Eat, Drink, Be Corrupt

Some 20 years of press attention and local activism by Japan’s relatively small population of private attorneys produced more than 400 freedom-of-information ordinances at the local and prefecture levels. The attorneys, or "citizen ombudsmen," achieved particular success using local access regulations to expose national scandals, such as the billions of yen spent by government officials ...

Some 20 years of press attention and local activism by Japan's relatively small population of private attorneys produced more than 400 freedom-of-information ordinances at the local and prefecture levels. The attorneys, or "citizen ombudsmen," achieved particular success using local access regulations to expose national scandals, such as the billions of yen spent by government officials on food and beverages while entertaining each other. In one famous 1993 case, city records in Sendai revealed that a party of six officials had consumed 30 bottles of beer, 26 decanters of sake, and 4 bottles of chilled sake, for what one commentator called "a rollicking good time" -- at taxpayers' expense. As a result of such revelations, between 1995 and 1997, Japan's 47 prefectures cut their food-and-beverage budgets by more than half, saving 12 billion yen (about $100 million at the time).

Even more important, the information disclosure movement helped create a new political culture in Japan. Not only did Japanese citizens line up by the thousands to file information requests at government offices on April 2, 2001, when the new national law went into effect, but political candidates also vied to outdo each other in pledges of openness. In fact, the newly elected governor of Nagano prefecture moved his office from the third floor to the first, encasing it with windows and adopting an open-door policy -- the personification of the new politics of openness in Japan.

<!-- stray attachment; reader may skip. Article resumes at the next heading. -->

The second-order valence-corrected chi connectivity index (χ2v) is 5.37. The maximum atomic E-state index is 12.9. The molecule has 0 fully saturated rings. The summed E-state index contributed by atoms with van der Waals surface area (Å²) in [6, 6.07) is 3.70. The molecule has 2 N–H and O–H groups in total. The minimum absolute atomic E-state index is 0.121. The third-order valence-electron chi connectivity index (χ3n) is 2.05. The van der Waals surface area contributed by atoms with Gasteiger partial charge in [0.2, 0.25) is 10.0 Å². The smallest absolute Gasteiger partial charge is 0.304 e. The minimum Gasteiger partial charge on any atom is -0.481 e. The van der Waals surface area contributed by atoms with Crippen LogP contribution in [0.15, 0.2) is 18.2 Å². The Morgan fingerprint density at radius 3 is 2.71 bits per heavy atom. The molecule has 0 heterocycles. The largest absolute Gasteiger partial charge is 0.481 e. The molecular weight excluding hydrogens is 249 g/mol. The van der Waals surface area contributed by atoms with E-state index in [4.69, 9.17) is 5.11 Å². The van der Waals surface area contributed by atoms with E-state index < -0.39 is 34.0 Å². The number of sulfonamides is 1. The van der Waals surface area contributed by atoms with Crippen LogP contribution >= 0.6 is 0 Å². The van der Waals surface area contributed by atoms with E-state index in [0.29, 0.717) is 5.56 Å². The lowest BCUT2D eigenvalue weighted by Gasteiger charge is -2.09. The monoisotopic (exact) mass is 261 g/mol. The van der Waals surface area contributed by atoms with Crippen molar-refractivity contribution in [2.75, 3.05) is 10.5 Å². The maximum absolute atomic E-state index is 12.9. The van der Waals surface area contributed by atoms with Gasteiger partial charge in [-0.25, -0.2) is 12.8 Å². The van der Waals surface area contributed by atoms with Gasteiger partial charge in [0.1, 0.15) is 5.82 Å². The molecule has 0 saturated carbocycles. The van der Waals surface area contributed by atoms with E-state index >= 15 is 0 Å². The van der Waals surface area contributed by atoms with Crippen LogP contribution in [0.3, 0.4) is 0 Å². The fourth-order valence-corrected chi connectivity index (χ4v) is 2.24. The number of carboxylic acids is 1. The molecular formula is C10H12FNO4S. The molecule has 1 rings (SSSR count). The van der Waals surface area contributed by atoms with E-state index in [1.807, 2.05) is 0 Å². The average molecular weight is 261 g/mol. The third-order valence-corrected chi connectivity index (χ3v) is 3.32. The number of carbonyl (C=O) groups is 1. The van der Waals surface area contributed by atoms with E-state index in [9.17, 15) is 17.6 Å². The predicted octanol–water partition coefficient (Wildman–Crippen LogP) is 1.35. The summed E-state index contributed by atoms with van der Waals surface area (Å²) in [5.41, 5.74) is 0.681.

Some 20 years of press attention and local activism by Japan’s relatively small population of private attorneys produced more than 400 freedom-of-information ordinances at the local and prefecture levels. The attorneys, or "citizen ombudsmen," achieved particular success using local access regulations to expose national scandals, such as the billions of yen spent by government officials on food and beverages while entertaining each other. In one famous 1993 case, city records in Sendai revealed that a party of six officials had consumed 30 bottles of beer, 26 decanters of sake, and 4 bottles of chilled sake, for what one commentator called "a rollicking good time" — at taxpayers’ expense. As a result of such revelations, between 1995 and 1997, Japan’s 47 prefectures cut their food-and-beverage budgets by more than half, saving 12 billion yen (about $100 million at the time).

Even more important, the information disclosure movement helped create a new political culture in Japan. Not only did Japanese citizens line up by the thousands to file information requests at government offices on April 2, 2001, when the new national law went into effect, but political candidates also vied to outdo each other in pledges of openness. In fact, the newly elected governor of Nagano prefecture moved his office from the third floor to the first, encasing it with windows and adopting an open-door policy — the personification of the new politics of openness in Japan.

Thomas Blanton is director of the National Security Archive at George Washington University.

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